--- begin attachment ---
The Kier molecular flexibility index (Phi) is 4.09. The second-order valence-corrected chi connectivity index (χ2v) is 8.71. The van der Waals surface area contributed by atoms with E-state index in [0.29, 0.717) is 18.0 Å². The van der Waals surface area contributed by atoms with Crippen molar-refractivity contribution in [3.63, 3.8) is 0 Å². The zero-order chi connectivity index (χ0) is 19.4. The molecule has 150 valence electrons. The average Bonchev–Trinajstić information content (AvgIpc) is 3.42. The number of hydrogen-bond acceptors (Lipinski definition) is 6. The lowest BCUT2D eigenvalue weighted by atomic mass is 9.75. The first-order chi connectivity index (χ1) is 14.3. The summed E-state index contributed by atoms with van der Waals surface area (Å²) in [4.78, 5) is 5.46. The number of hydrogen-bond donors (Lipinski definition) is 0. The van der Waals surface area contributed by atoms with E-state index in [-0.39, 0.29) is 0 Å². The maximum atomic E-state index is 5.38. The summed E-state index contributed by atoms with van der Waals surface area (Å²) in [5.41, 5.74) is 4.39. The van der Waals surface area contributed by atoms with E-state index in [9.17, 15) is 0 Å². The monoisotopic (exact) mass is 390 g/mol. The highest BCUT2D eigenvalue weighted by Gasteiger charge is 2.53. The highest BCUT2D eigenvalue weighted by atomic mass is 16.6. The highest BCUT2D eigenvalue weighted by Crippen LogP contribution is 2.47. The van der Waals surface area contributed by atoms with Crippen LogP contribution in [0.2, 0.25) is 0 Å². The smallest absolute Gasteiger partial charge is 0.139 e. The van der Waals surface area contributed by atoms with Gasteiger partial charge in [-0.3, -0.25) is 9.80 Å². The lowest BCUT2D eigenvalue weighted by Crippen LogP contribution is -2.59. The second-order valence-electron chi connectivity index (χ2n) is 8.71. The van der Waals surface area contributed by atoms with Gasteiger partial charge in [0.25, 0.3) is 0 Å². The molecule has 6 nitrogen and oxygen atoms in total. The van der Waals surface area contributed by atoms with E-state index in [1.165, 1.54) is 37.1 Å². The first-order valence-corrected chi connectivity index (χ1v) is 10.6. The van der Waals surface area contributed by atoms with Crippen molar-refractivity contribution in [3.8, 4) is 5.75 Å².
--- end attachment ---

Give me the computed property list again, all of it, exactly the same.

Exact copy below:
The Kier molecular flexibility index (Phi) is 4.09. The second-order valence-corrected chi connectivity index (χ2v) is 8.71. The van der Waals surface area contributed by atoms with E-state index in [0.29, 0.717) is 18.0 Å². The van der Waals surface area contributed by atoms with Crippen molar-refractivity contribution in [3.63, 3.8) is 0 Å². The zero-order chi connectivity index (χ0) is 19.4. The molecule has 150 valence electrons. The average Bonchev–Trinajstić information content (AvgIpc) is 3.42. The number of hydrogen-bond acceptors (Lipinski definition) is 6. The lowest BCUT2D eigenvalue weighted by atomic mass is 9.75. The first-order chi connectivity index (χ1) is 14.3. The summed E-state index contributed by atoms with van der Waals surface area (Å²) in [4.78, 5) is 5.46. The number of hydrogen-bond donors (Lipinski definition) is 0. The van der Waals surface area contributed by atoms with E-state index in [-0.39, 0.29) is 0 Å². The maximum atomic E-state index is 5.38. The summed E-state index contributed by atoms with van der Waals surface area (Å²) in [5.41, 5.74) is 4.39. The van der Waals surface area contributed by atoms with E-state index in [9.17, 15) is 0 Å². The monoisotopic (exact) mass is 390 g/mol. The highest BCUT2D eigenvalue weighted by Gasteiger charge is 2.53. The highest BCUT2D eigenvalue weighted by atomic mass is 16.6. The highest BCUT2D eigenvalue weighted by Crippen LogP contribution is 2.47. The van der Waals surface area contributed by atoms with Crippen LogP contribution in [0.2, 0.25) is 0 Å². The smallest absolute Gasteiger partial charge is 0.139 e. The van der Waals surface area contributed by atoms with Gasteiger partial charge in [-0.3, -0.25) is 9.80 Å². The lowest BCUT2D eigenvalue weighted by Crippen LogP contribution is -2.59. The second-order valence-electron chi connectivity index (χ2n) is 8.71. The van der Waals surface area contributed by atoms with Gasteiger partial charge in [0.25, 0.3) is 0 Å². The molecule has 6 nitrogen and oxygen atoms in total. The van der Waals surface area contributed by atoms with E-state index in [1.165, 1.54) is 37.1 Å². The first-order valence-corrected chi connectivity index (χ1v) is 10.6. The van der Waals surface area contributed by atoms with Crippen molar-refractivity contribution in [3.8, 4) is 5.75 Å².